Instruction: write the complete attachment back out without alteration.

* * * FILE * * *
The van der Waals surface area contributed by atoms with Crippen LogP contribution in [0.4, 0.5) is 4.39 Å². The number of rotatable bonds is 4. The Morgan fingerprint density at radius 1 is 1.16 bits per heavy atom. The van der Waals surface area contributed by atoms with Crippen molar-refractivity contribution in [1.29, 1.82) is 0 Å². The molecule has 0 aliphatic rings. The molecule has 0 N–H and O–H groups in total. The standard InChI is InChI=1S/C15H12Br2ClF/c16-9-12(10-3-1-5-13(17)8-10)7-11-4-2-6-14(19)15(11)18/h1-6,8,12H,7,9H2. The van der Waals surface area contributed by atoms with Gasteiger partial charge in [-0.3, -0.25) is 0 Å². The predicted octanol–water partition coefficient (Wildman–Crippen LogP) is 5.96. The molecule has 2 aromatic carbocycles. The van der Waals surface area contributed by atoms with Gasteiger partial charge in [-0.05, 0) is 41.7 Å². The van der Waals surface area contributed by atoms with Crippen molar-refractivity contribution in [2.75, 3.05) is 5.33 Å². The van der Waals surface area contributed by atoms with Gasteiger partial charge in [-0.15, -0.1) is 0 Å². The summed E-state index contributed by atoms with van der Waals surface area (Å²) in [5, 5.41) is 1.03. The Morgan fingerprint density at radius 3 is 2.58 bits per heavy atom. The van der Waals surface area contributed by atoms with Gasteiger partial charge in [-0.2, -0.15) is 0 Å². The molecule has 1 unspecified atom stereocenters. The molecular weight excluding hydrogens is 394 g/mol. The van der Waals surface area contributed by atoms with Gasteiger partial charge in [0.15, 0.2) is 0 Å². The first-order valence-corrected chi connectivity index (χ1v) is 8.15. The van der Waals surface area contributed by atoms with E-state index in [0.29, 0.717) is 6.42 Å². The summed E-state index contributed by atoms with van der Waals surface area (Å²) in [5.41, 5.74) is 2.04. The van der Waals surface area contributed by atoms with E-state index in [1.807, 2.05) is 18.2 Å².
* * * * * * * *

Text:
The van der Waals surface area contributed by atoms with Crippen LogP contribution in [0.4, 0.5) is 4.39 Å². The number of rotatable bonds is 4. The Morgan fingerprint density at radius 1 is 1.16 bits per heavy atom. The van der Waals surface area contributed by atoms with Crippen molar-refractivity contribution in [1.29, 1.82) is 0 Å². The molecule has 0 aliphatic rings. The molecule has 0 N–H and O–H groups in total. The standard InChI is InChI=1S/C15H12Br2ClF/c16-9-12(10-3-1-5-13(17)8-10)7-11-4-2-6-14(19)15(11)18/h1-6,8,12H,7,9H2. The van der Waals surface area contributed by atoms with Gasteiger partial charge in [-0.3, -0.25) is 0 Å². The predicted octanol–water partition coefficient (Wildman–Crippen LogP) is 5.96. The molecule has 2 aromatic carbocycles. The van der Waals surface area contributed by atoms with Gasteiger partial charge in [-0.05, 0) is 41.7 Å². The van der Waals surface area contributed by atoms with Crippen molar-refractivity contribution in [2.75, 3.05) is 5.33 Å². The van der Waals surface area contributed by atoms with Gasteiger partial charge in [-0.15, -0.1) is 0 Å². The summed E-state index contributed by atoms with van der Waals surface area (Å²) in [5, 5.41) is 1.03. The Morgan fingerprint density at radius 3 is 2.58 bits per heavy atom. The van der Waals surface area contributed by atoms with Gasteiger partial charge in [-0.2, -0.15) is 0 Å². The molecule has 1 unspecified atom stereocenters. The molecular weight excluding hydrogens is 394 g/mol. The van der Waals surface area contributed by atoms with Gasteiger partial charge in [0.15, 0.2) is 0 Å². The first-order valence-corrected chi connectivity index (χ1v) is 8.15. The van der Waals surface area contributed by atoms with E-state index in [0.29, 0.717) is 6.42 Å². The summed E-state index contributed by atoms with van der Waals surface area (Å²) in [5.41, 5.74) is 2.04. The van der Waals surface area contributed by atoms with E-state index in [1.807, 2.05) is 18.2 Å².